Monthly Archives: November 2006

Superb Article on the State of Youth Education in America

Paul Tough had a superbly written article in Sunday’s NYT magazine on the state of youth education in America and, more specifically, the troubling achievement gap between the poor and the well-off.

My favorite quote, on the subject of differing parenting styles between poor and middle class parents, was:  "As Lareau points out, kids from poor families might be nicer, they might be happier, they might be more polite — but in countless ways, the manner in which they are raised puts them at a disadvantage in the measures that count in contemporary American society."

If you want to spend 15 minutes and get a solid briefing on the state of U.S. education, the succeses and failures of charter schooling, parenting styles that work, and what various people are trying to do about our problems, print out the article and read it carefully. Excerpts:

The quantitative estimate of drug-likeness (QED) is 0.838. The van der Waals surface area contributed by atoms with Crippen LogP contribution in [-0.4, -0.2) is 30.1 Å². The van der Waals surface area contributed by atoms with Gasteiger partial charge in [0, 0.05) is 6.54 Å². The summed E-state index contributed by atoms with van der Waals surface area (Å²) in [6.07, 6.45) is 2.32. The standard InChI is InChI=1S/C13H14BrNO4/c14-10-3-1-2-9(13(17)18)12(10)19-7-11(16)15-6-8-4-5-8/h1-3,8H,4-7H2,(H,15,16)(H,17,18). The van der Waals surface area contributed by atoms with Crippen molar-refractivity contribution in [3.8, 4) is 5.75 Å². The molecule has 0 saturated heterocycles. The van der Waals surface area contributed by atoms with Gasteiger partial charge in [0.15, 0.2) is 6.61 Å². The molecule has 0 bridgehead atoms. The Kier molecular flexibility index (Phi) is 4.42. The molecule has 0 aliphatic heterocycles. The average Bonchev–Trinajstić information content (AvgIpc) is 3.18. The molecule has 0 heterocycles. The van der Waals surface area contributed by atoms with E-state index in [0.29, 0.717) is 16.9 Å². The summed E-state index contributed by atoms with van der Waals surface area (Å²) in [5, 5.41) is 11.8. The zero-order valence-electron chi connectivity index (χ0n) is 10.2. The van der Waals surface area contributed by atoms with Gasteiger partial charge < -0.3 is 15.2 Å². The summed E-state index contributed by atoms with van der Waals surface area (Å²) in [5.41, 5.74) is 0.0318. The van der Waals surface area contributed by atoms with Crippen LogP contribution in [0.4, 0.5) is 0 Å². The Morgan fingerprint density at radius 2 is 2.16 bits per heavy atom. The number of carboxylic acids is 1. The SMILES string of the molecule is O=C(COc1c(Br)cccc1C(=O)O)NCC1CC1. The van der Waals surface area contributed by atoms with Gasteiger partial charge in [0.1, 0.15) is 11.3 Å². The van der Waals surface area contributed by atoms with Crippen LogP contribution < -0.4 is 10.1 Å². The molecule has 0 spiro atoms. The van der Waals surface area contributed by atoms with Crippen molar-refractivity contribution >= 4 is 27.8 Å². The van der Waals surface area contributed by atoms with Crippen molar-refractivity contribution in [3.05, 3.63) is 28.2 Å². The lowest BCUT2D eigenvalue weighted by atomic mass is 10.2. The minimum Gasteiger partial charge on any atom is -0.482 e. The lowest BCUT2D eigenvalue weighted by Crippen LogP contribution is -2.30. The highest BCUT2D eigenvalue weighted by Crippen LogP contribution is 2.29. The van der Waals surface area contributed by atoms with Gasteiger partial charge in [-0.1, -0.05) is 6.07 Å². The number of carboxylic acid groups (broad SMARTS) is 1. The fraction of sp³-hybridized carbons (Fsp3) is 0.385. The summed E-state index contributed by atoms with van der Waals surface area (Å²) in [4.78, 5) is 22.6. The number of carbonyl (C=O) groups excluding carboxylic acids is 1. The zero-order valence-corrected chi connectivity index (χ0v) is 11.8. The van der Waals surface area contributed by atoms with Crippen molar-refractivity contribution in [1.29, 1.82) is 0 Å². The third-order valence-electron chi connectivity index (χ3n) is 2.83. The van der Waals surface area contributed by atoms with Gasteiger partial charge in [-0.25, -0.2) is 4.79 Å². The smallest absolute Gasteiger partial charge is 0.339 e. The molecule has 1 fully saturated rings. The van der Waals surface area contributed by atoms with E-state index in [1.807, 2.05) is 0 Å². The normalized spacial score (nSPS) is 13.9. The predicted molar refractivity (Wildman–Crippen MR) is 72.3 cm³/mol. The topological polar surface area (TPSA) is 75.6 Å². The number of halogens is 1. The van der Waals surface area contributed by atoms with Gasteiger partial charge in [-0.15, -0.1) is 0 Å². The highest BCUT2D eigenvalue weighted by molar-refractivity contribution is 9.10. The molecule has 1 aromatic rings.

The academics have demonstrated just how deeply pervasive and ingrained are the intellectual and academic disadvantages that poor and minority students must overcome to compete with their white and middle-class peers. The divisions between black and white and rich and poor begin almost at birth, and they are reinforced every day of a child’s life….

There had, in fact, been evidence for a long time that poor children fell behind rich and middle-class children early, and stayed behind. But researchers had been unable to isolate the reasons for the divergence. Did rich parents have better genes? Did they value education more? Was it that rich parents bought more books and educational toys for their children? Was it because they were more likely to stay married than poor parents? Or was it that rich children ate more nutritious food? Moved less often? Watched less TV? Got more sleep? Without being able to identify the important factors and eliminate the irrelevant ones, there was no way even to begin to find a strategy to shrink the gap.  

Researchers began peering deep into American homes, studying up close the interactions between parents and children….

They found, first, that vocabulary growth differed sharply by class and that the gap between the classes opened early. By age 3, children whose parents were professionals had vocabularies of about 1,100 words, and children whose parents were on welfare had vocabularies of about 525 words. The children’s I.Q.’s correlated closely to their vocabularies. The average I.Q. among the professional children was 117, and the welfare children had an average I.Q. of 79.